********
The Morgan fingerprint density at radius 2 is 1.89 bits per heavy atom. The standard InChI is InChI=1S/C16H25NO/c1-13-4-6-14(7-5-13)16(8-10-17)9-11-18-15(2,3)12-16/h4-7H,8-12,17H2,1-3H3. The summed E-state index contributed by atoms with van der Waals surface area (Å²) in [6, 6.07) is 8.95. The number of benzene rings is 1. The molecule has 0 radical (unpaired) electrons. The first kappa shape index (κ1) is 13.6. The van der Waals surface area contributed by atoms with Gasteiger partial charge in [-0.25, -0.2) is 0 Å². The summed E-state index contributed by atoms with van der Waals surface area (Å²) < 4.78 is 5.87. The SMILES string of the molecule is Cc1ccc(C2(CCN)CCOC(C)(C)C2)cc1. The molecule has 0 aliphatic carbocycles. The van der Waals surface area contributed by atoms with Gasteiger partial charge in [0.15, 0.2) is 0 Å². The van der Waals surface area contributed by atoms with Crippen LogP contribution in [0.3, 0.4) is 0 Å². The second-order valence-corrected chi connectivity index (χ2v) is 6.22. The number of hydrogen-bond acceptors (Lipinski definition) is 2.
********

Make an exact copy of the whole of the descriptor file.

The Morgan fingerprint density at radius 2 is 1.89 bits per heavy atom. The standard InChI is InChI=1S/C16H25NO/c1-13-4-6-14(7-5-13)16(8-10-17)9-11-18-15(2,3)12-16/h4-7H,8-12,17H2,1-3H3. The summed E-state index contributed by atoms with van der Waals surface area (Å²) in [6, 6.07) is 8.95. The number of benzene rings is 1. The molecule has 0 radical (unpaired) electrons. The first kappa shape index (κ1) is 13.6. The van der Waals surface area contributed by atoms with Gasteiger partial charge in [-0.25, -0.2) is 0 Å². The summed E-state index contributed by atoms with van der Waals surface area (Å²) < 4.78 is 5.87. The SMILES string of the molecule is Cc1ccc(C2(CCN)CCOC(C)(C)C2)cc1. The molecule has 0 aliphatic carbocycles. The van der Waals surface area contributed by atoms with Gasteiger partial charge in [0.15, 0.2) is 0 Å². The van der Waals surface area contributed by atoms with Crippen LogP contribution in [0.3, 0.4) is 0 Å². The second-order valence-corrected chi connectivity index (χ2v) is 6.22. The number of hydrogen-bond acceptors (Lipinski definition) is 2.